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RBI recurring payments norms: A nightmare or an opportunity?

Regulatory clarity on recurring payments may now encourage more businesses to resort to subscription-based models, and others to break down their long-term subscription plans to monthly ones. Payments above Rs 5,000, on the other hand, can be the most affected until consumers get used to giving consent for and authorising every payment.

October 05, 2021 / 01:21 PM IST
 
 
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Over the past few days, you would no doubt have received multiple emails from your banks warning that any auto-debit instructions on your cards will not continue beyond October 1 unless they are compliant with Reserve Bank of India (RBI) norms on recurring payments.

The coming days are expected to see some disruptions and subsequently, systems are expected to fall in place as both customers and ecosystem players like banks and merchants align to the processes.

Just as with other RBI regulations such as Payment Aggregator (PA) and Payment Gateway (PG) guidelines, these norms, too, come with a set of opportunities for some players and setbacks for others. We spoke with industry voices to understand what hits and misses to expect now that the September 30 deadline to migrate to the new framework has passed.

What are the new norms for recurring transactions?

The norms require customers to re-authenticate any standing instructions for recurring payments such as subscriptions and bill payments up to Rs 5,000. After a two-factor authentication, customers will be charged and an e-mandate will be set up for subsequent payments.

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For recurring payments above Rs 5,000, customers will be required to give their consent and go through a two-factor authentication process for every payment. Read more here.

The RBI first came out with these norms in 2019 in an attempt to protect consumers against unrequired recurring payments being set up on their cards. This was done following multiple instances of auto-debit transactions being executed without the customer's initiation or consent.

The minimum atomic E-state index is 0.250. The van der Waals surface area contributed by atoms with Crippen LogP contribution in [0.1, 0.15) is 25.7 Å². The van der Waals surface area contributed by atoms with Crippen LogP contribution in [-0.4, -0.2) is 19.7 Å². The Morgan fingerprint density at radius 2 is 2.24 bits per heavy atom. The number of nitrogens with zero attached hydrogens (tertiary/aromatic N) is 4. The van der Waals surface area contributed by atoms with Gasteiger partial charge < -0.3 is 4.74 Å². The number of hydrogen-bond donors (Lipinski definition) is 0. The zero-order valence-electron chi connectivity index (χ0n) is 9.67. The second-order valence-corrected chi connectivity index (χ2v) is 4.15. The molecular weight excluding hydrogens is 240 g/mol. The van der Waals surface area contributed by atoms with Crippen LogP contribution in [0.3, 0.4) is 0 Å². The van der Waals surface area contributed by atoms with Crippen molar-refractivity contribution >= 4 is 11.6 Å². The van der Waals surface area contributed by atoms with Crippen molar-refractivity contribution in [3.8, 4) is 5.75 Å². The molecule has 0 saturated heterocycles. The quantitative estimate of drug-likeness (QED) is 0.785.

Banks and other stakeholders were asked by the RBI to implement the framework by March 31, 2021. The deadline was extended to September 30, 2021, after banks failed to fully implement the guidelines.

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Why there could be failures

Any of your auto-debits may fail if your bank or the merchant have not fully aligned to the new norms. While the deadline has passed, not all banks are ready.

Razorpay Co-founder and Chief Technical Officer (CTO) Shashank Kumar said that only 50 percent of the banks are prepared. The banks that are ready include the top banks, which make up a large share of the customers.

“There could be some issues for the next two months. But after that it will start becoming easier and more banks will be on board. Although end-to-end, I believe, it will take three to six months to fully stabilise,” Kumar said.

According to sources, HDFC Bank and ICICI Bank have implemented the norms for both credit and debit cards. State Bank of India, Bank of Baroda, Citi Bank and Axis Bank have only implemented the norms for credit cards until now.

Vishwas Patel, Director of Infibeam Avenues and Chairman of the Payment Council of India (PCI), sees a temporary impact on customers. “It may take a week for at least the processes to stabilise and we are working with back-end providers for that. A few customers may have to fill in card details and make payments. But in the longer term, this will be a good system for consumers to manage their e-mandate based on their consent,” he said.

However, given that the share of recurring payments in India is itself minuscule and the share of recurring payments on debit cards even smaller, the impacted transactions will be very small in number.